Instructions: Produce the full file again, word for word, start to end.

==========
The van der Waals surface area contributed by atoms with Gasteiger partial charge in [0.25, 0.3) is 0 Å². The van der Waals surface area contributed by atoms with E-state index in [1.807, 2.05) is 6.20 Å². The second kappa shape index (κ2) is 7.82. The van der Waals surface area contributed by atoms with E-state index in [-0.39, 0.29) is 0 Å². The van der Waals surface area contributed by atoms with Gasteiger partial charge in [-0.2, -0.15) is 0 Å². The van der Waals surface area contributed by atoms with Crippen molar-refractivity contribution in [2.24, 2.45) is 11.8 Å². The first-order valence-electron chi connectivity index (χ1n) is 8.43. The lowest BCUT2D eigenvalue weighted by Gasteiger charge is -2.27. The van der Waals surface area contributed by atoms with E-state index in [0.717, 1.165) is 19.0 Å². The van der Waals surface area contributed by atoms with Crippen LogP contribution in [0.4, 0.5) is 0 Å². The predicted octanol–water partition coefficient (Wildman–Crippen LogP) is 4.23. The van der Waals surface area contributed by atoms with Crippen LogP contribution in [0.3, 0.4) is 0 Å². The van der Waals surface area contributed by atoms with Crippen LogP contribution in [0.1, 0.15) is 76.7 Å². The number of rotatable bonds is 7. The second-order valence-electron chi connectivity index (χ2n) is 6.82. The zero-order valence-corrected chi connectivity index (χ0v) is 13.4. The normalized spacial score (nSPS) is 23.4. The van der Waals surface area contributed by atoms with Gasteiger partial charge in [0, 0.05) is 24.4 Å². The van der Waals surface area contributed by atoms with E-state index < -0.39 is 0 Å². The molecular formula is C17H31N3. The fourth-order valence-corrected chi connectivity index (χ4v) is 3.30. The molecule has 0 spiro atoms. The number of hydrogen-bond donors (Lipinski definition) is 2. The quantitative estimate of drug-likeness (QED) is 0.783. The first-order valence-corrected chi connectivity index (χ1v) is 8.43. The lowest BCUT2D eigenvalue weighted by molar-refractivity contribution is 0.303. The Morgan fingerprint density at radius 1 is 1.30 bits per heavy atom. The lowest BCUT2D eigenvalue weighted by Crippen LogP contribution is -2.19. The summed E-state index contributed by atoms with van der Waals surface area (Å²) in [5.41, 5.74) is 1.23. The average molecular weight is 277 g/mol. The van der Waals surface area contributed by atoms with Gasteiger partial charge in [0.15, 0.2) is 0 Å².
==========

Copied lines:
The van der Waals surface area contributed by atoms with Gasteiger partial charge in [0.25, 0.3) is 0 Å². The van der Waals surface area contributed by atoms with E-state index in [1.807, 2.05) is 6.20 Å². The second kappa shape index (κ2) is 7.82. The van der Waals surface area contributed by atoms with E-state index in [-0.39, 0.29) is 0 Å². The van der Waals surface area contributed by atoms with Gasteiger partial charge in [-0.2, -0.15) is 0 Å². The van der Waals surface area contributed by atoms with Crippen molar-refractivity contribution in [2.24, 2.45) is 11.8 Å². The first-order valence-electron chi connectivity index (χ1n) is 8.43. The lowest BCUT2D eigenvalue weighted by Gasteiger charge is -2.27. The van der Waals surface area contributed by atoms with E-state index in [0.717, 1.165) is 19.0 Å². The van der Waals surface area contributed by atoms with Crippen LogP contribution in [0.4, 0.5) is 0 Å². The predicted octanol–water partition coefficient (Wildman–Crippen LogP) is 4.23. The van der Waals surface area contributed by atoms with Crippen LogP contribution in [0.3, 0.4) is 0 Å². The van der Waals surface area contributed by atoms with Crippen LogP contribution in [0.1, 0.15) is 76.7 Å². The number of rotatable bonds is 7. The second-order valence-electron chi connectivity index (χ2n) is 6.82. The zero-order valence-corrected chi connectivity index (χ0v) is 13.4. The normalized spacial score (nSPS) is 23.4. The van der Waals surface area contributed by atoms with Gasteiger partial charge in [0, 0.05) is 24.4 Å². The van der Waals surface area contributed by atoms with E-state index < -0.39 is 0 Å². The molecular formula is C17H31N3. The fourth-order valence-corrected chi connectivity index (χ4v) is 3.30. The molecule has 0 spiro atoms. The number of hydrogen-bond donors (Lipinski definition) is 2. The quantitative estimate of drug-likeness (QED) is 0.783. The first-order valence-corrected chi connectivity index (χ1v) is 8.43. The lowest BCUT2D eigenvalue weighted by molar-refractivity contribution is 0.303. The Morgan fingerprint density at radius 1 is 1.30 bits per heavy atom. The lowest BCUT2D eigenvalue weighted by Crippen LogP contribution is -2.19. The summed E-state index contributed by atoms with van der Waals surface area (Å²) in [5.41, 5.74) is 1.23. The average molecular weight is 277 g/mol. The van der Waals surface area contributed by atoms with Gasteiger partial charge in [0.15, 0.2) is 0 Å².